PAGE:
The species description was accompanied by a drawing (Fig. 4) and explanation of the blade internal structure (Postels, Ruprecht, 1840). As they noted, L. himanthophylla had ‘sporidia’ located in the outer cortex and visible to the naked eye (Postels, Ruprecht, 1840: 5, pl. XXXIX: fig. 32 ). Until early 1900s, the term ‘sporidia’ was used as a synonym for the term ‘spore’, but nowadays this term is outdated and not used regarding the brown algae. Also, asexual and sexual reproduction has not yet been described in the laminarialean algae at the time of publication of ‘Illustrationes algarum’ (Postels, Ruprecht, 1840), thus some inconsistency is found with the modern phycological terminology. However, Postels and Ruprecht clearly indicated that the structures designated by them as ‘sporides’ were associated with reproduction (Postels, Ruprecht, 1840: 7, §10).

Based on ‘sporidia’ location on the thallus, Postels and Ruprecht attributed L. himanthophylla to the same group with Fucus, Cystoseira, and Corallina in the section “Addition to the seaweed anatomy” (Postels, Ruprecht, 1840: 7); however, the location of reproduction organs in these algae differs from the laminarialean algae. It is currently known that in the above-mentioned genera concepticales are the reproductive structures, but they are not found in all kelp species. As to remaining laminarialean algae, Postels and Ruprecht (1840) attributed them to another group based on the type of sporangial sori location. This clearly indicates that the sample, which they described as L. himanthophylla does not belong to the genus Laminaria, although it shows great similarity with its representatives.

In addition, as noted above, only representatives of Macrocystis and Lessonia are found from the laminarialean algae on the coast of Chile. Morphologically, they differ significantly from all species of the genus Laminaria. Their stipes are dichotomously branched, the blades are formed due to splits in the basal part, and each new branch of the stipe carries a separate blade. In addition, Macrocystis pyrifera has pneumatocysts, which are absent in the specimen of L. himanthophylla seen by us. Finally, because Postels and Ruprecht indicated the presence of concepticals in this species, it is obvious that it does not belong to the genus Laminaria, as well as to the order Laminariales.

In the area under discussion, among the brown algae (Phaeophyceae) only the fucalean species are characterized by large thalli and the presence of conceptacles. Representatives of the genus Durvillaea have the greatest morphological similarities with L. himanthophylla. The genus Durvillaea includes 6 species (Hay, 1979; Fraser et al., 2010, 2012; Guiry, Guiry, 2019) and the center of its species diversity is Australia and New Zealand (Fraser et al., 2010). Currently, it is known that in the southeastern Pacific, in particular off the coast of Chile, the only Durvillaea species is D. antharctica. Obviously, it was described by Postels and Ruprecht as L. himanthophylla. We propose to exclude it from the genus Laminaria and consider as heterotypic synonym of D. antarctica.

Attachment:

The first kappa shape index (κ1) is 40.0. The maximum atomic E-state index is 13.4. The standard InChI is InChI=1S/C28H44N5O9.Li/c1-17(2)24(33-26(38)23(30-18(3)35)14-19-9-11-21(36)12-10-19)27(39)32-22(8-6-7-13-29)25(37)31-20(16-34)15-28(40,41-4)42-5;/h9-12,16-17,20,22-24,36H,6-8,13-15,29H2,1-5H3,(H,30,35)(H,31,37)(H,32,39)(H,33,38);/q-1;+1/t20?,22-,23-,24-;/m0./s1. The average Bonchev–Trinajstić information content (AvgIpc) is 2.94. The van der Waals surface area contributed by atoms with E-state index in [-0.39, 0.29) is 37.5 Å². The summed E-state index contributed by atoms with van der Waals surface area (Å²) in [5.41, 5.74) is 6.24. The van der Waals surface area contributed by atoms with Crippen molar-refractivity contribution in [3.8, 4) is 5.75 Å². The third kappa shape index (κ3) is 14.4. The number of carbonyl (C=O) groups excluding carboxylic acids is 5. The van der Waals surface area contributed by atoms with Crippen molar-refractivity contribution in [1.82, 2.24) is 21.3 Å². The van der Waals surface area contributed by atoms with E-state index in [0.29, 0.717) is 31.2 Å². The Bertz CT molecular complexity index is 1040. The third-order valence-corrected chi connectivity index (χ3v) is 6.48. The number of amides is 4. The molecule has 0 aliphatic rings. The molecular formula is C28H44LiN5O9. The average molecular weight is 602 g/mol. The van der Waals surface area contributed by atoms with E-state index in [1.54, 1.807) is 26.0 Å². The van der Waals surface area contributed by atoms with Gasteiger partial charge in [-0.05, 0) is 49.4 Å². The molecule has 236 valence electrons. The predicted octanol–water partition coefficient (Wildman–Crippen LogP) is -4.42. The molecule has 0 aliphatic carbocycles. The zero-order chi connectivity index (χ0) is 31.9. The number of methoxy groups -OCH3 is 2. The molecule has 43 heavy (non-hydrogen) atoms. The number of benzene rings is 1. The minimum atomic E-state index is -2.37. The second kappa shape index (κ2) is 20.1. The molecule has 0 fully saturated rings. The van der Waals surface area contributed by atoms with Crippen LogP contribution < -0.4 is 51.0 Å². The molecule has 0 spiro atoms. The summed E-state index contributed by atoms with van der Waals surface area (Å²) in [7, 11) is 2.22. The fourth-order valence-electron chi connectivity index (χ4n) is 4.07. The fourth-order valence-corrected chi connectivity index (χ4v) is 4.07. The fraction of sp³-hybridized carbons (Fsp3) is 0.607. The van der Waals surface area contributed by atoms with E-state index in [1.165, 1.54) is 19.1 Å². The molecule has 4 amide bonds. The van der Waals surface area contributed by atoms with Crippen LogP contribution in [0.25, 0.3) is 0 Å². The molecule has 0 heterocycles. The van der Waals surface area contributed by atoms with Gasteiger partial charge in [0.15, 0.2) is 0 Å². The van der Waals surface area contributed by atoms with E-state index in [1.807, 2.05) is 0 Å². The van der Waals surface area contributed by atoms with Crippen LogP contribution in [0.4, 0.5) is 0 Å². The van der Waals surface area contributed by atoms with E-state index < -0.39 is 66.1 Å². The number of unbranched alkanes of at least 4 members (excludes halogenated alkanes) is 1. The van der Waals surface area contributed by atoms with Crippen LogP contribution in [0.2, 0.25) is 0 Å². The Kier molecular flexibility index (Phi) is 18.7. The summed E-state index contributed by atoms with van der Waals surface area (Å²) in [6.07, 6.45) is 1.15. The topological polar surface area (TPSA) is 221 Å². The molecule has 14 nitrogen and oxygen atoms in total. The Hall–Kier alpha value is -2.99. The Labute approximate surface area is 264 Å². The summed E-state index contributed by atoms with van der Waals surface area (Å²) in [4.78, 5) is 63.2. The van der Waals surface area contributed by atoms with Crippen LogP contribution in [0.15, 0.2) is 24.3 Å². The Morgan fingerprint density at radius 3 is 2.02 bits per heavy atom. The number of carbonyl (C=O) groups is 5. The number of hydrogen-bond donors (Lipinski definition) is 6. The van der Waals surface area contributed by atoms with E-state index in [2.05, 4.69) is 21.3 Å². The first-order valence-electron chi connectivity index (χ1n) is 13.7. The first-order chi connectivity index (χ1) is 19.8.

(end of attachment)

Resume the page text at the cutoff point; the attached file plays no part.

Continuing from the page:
It is noteworthy that Durvillaea potatorum was recorded from Chile, however, it was based on Bory de Saint-Vincent’s records (1826–1828) and requires confirmation (Kim, 1971; Ramírez, Santelices, 1991). During the last 200 years, there has not been a single documentary evidence of this species being present in South America. In all revisions, D. potatorum was recorded as an Australian endemic species (Hay, 1979; Fraser et al., 2010). Therefore, we exclude the possibility of attributing our specimen to this species (see Fig. 1).

During an investigation of the Chilean marine algal flora, there was a similar example of describing Durvillea species as a new Laminaria taxon. In the early 19th century, Laminaria caepaestipes (Montagne, 1839) was described from the Pacific coast of South America, but it was later transferred to the genus Durvillaea (Skottsberg, 1907).

Herein, we present the following taxonomic information on L. himanthophylla:

Laminaria himanthophylla Postels et Ruprecht

Status of name: heterotypic synonym of Durvillaea antarctica (Chamisso) Hariot.

Description: Postels et Ruprecht 1840: 2, pl. XXXIX: fig. 32 .

Type locality: central part of Chile (Bay of Concepción, Bay of Valparaíso).

Lectotype (here designated): LE A0000301, dried specimen deposited at Herbarium of Komarov Botanical Institute (LE!) (Figs. 1–3).

Collector: K.H. Mertens.